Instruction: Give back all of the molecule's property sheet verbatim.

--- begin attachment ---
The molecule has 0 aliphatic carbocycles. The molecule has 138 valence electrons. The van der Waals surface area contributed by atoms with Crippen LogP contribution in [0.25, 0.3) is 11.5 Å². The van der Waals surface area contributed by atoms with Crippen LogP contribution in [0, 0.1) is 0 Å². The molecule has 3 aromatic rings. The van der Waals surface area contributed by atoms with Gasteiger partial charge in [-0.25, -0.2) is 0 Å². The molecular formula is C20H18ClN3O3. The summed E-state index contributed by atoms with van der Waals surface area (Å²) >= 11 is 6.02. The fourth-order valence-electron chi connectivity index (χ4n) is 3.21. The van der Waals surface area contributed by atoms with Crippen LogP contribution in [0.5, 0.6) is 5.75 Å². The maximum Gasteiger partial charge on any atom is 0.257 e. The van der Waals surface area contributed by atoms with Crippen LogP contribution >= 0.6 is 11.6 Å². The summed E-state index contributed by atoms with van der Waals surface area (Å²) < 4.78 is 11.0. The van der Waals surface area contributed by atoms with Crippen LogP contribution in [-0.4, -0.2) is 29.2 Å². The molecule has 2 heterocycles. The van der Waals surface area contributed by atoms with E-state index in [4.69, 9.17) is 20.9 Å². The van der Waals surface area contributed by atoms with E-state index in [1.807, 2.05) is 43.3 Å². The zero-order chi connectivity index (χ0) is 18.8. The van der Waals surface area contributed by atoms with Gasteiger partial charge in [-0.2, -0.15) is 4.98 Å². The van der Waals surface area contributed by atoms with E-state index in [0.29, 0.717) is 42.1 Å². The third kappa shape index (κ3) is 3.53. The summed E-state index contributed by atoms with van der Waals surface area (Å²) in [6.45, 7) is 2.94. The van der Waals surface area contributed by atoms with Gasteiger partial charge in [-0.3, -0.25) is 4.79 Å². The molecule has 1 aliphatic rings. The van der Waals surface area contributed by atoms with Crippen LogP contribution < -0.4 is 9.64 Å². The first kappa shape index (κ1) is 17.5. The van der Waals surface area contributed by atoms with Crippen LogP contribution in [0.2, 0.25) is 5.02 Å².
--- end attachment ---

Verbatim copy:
The molecule has 0 aliphatic carbocycles. The molecule has 138 valence electrons. The van der Waals surface area contributed by atoms with Crippen LogP contribution in [0.25, 0.3) is 11.5 Å². The van der Waals surface area contributed by atoms with Crippen LogP contribution in [0, 0.1) is 0 Å². The molecule has 3 aromatic rings. The van der Waals surface area contributed by atoms with Gasteiger partial charge in [-0.25, -0.2) is 0 Å². The molecular formula is C20H18ClN3O3. The summed E-state index contributed by atoms with van der Waals surface area (Å²) >= 11 is 6.02. The fourth-order valence-electron chi connectivity index (χ4n) is 3.21. The van der Waals surface area contributed by atoms with Crippen LogP contribution in [0.5, 0.6) is 5.75 Å². The maximum Gasteiger partial charge on any atom is 0.257 e. The van der Waals surface area contributed by atoms with Crippen LogP contribution >= 0.6 is 11.6 Å². The summed E-state index contributed by atoms with van der Waals surface area (Å²) < 4.78 is 11.0. The van der Waals surface area contributed by atoms with Crippen LogP contribution in [-0.4, -0.2) is 29.2 Å². The molecule has 2 heterocycles. The van der Waals surface area contributed by atoms with E-state index in [4.69, 9.17) is 20.9 Å². The van der Waals surface area contributed by atoms with E-state index in [1.807, 2.05) is 43.3 Å². The zero-order chi connectivity index (χ0) is 18.8. The van der Waals surface area contributed by atoms with Gasteiger partial charge in [-0.2, -0.15) is 4.98 Å². The van der Waals surface area contributed by atoms with E-state index in [0.29, 0.717) is 42.1 Å². The third kappa shape index (κ3) is 3.53. The summed E-state index contributed by atoms with van der Waals surface area (Å²) in [6.45, 7) is 2.94. The van der Waals surface area contributed by atoms with Gasteiger partial charge in [-0.3, -0.25) is 4.79 Å². The molecule has 1 aliphatic rings. The van der Waals surface area contributed by atoms with Crippen LogP contribution < -0.4 is 9.64 Å². The first kappa shape index (κ1) is 17.5. The van der Waals surface area contributed by atoms with Crippen LogP contribution in [0.2, 0.25) is 5.02 Å².